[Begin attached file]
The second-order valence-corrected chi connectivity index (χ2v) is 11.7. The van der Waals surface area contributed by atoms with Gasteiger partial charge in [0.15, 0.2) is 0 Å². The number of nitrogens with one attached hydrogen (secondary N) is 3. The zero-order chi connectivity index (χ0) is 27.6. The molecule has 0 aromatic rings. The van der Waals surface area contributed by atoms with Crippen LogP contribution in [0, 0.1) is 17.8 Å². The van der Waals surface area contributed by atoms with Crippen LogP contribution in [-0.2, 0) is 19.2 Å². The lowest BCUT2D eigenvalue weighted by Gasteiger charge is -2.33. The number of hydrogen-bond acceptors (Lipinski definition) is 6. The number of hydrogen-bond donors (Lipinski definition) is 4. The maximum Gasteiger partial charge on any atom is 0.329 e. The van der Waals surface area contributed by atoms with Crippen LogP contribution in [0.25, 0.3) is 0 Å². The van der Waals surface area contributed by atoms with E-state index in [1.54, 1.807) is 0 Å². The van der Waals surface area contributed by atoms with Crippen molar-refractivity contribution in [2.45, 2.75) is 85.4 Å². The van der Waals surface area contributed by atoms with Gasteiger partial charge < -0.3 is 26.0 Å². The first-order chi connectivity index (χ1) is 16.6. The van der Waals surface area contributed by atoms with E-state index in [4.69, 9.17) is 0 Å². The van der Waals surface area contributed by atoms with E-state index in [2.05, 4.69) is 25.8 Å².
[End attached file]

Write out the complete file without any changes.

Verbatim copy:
The second-order valence-corrected chi connectivity index (χ2v) is 11.7. The van der Waals surface area contributed by atoms with Gasteiger partial charge in [0.15, 0.2) is 0 Å². The number of nitrogens with one attached hydrogen (secondary N) is 3. The zero-order chi connectivity index (χ0) is 27.6. The molecule has 0 aromatic rings. The van der Waals surface area contributed by atoms with Crippen LogP contribution in [0, 0.1) is 17.8 Å². The van der Waals surface area contributed by atoms with Crippen LogP contribution in [-0.2, 0) is 19.2 Å². The lowest BCUT2D eigenvalue weighted by Gasteiger charge is -2.33. The number of hydrogen-bond acceptors (Lipinski definition) is 6. The number of hydrogen-bond donors (Lipinski definition) is 4. The maximum Gasteiger partial charge on any atom is 0.329 e. The van der Waals surface area contributed by atoms with Crippen LogP contribution in [0.25, 0.3) is 0 Å². The van der Waals surface area contributed by atoms with E-state index in [1.54, 1.807) is 0 Å². The van der Waals surface area contributed by atoms with Crippen molar-refractivity contribution in [2.45, 2.75) is 85.4 Å². The van der Waals surface area contributed by atoms with Gasteiger partial charge < -0.3 is 26.0 Å². The first-order chi connectivity index (χ1) is 16.6. The van der Waals surface area contributed by atoms with E-state index in [4.69, 9.17) is 0 Å². The van der Waals surface area contributed by atoms with E-state index in [2.05, 4.69) is 25.8 Å².